• handlers: — This is a list of routes and how they are handled in your application.
  • - url: /.* — This describes a route, using a regex. It is anything that starts with a slash, then zero or more characters. ie: this is the everything route.
  • script: main.app — This is super weird notation, python module stuff. It pertains to the route above (everything) and says you should handle everything for that route by passing it to the global name app declared in the module main.

So this app.yaml says we are using Python 2.7, we’re threadsafe, and all requests should go to the module main, to the global name app.

Let’s look in main.py (ie: the module main):

import webapp2class MainPage(webapp2.RequestHandler):
def get(self):
self.response.headers['Content-Type'] = 'text/plain'
self.response.write('Hello, World!')
app = webapp2.WSGIApplication([
('/', MainPage),
], debug=True)

First it imports webapp2, which is made available by AppEngine itself, and provides the framework for Python 2.7 standard runtime apps.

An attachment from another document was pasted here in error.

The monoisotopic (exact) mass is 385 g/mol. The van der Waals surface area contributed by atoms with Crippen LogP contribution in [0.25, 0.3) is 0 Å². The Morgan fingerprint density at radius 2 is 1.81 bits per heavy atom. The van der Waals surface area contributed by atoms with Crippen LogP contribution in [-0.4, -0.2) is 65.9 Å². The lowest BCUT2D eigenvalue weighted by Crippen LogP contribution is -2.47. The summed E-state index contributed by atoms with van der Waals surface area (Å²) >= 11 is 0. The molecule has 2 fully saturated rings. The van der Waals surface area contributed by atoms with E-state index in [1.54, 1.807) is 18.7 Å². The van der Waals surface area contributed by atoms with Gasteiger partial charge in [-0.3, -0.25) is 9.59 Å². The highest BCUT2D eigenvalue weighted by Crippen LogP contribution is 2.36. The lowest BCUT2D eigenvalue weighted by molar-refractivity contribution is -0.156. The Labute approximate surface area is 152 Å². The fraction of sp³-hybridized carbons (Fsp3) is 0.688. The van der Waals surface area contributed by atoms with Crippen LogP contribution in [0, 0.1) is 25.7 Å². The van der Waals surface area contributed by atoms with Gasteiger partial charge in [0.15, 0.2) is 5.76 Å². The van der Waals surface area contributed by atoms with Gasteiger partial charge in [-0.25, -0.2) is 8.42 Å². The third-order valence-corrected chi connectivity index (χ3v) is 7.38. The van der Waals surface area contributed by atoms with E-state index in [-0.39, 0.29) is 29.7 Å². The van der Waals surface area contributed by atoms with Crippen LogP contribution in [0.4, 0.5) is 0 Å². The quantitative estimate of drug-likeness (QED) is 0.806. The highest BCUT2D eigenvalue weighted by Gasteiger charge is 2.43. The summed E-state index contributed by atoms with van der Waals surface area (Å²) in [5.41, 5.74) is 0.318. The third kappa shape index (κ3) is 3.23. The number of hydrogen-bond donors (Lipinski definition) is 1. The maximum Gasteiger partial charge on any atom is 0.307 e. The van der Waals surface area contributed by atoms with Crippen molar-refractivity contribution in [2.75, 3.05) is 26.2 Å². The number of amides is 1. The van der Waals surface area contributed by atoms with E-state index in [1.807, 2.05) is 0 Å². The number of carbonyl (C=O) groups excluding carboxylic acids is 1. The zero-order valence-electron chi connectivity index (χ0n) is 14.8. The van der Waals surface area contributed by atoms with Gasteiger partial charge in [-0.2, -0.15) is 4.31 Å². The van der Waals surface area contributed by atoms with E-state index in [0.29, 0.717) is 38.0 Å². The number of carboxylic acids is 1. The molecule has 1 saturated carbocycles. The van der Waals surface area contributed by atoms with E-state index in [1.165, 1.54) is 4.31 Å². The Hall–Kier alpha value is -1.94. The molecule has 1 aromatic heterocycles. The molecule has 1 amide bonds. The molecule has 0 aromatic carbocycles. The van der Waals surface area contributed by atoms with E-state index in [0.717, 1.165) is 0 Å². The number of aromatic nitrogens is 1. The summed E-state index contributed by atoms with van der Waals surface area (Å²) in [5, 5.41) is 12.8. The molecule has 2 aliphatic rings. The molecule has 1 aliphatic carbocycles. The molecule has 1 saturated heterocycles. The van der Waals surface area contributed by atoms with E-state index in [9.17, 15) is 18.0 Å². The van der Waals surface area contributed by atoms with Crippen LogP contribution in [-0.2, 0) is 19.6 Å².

At the bottom of the file, you see the global name app being assigned the a WSGIApplication instance, with a route defined: ‘/’ maps to a class MainPage.

Then in the middle of the file, we see the MainPage class’s definition. It descends from webapp2.RequestHandler (which it needs to, to be used in webapp2.WSGIApplication).

It defines a method get(), which it uses to handle GET requests. If it had a post() method, it’d handle POST, but it doesn’t, so it doesn’t, if you get my drift.

And you can see in the body of get() the code for returning ‘Hello, World!’ which we see when we go to url of the app.

Simple!

main.pyc is the compiled version of main.py (probably wasn’t there until I ran the app), but what’s this main_test.py?

import webtestimport maindef test_get():
app = webtest.TestApp(main.app)
response = app.get('/') assert response.status_int == 200
assert response.body == 'Hello, World!'

I’ve never seen this stuff before. webtest looks like some kind of unit test framework for Python WSGI apps, for hosting and testing the WSGIApplication. That’s pretty amazing. I’m currently using from google.appengine.ext.testbed in unittests to mock app engine, but I didn’t know about actually calling my request handlers in unit tests; that’s potentially the bee’s knees! Needs more investigation, but that’s for another post.

This is about as basic as an App Engine app gets. I’m interested in things a tad more complex, but step by step ey? Thanks for reading, if you got this far.

The Infinite Machine

Idiosyncratic Incantations in Python for Google App Engine

 by the author.

Emlyn O'Regan

Written by

I make things out of bits. Great and terrible things, tiny bits.

The Infinite Machine

Idiosyncratic Incantations in Python for Google App Engine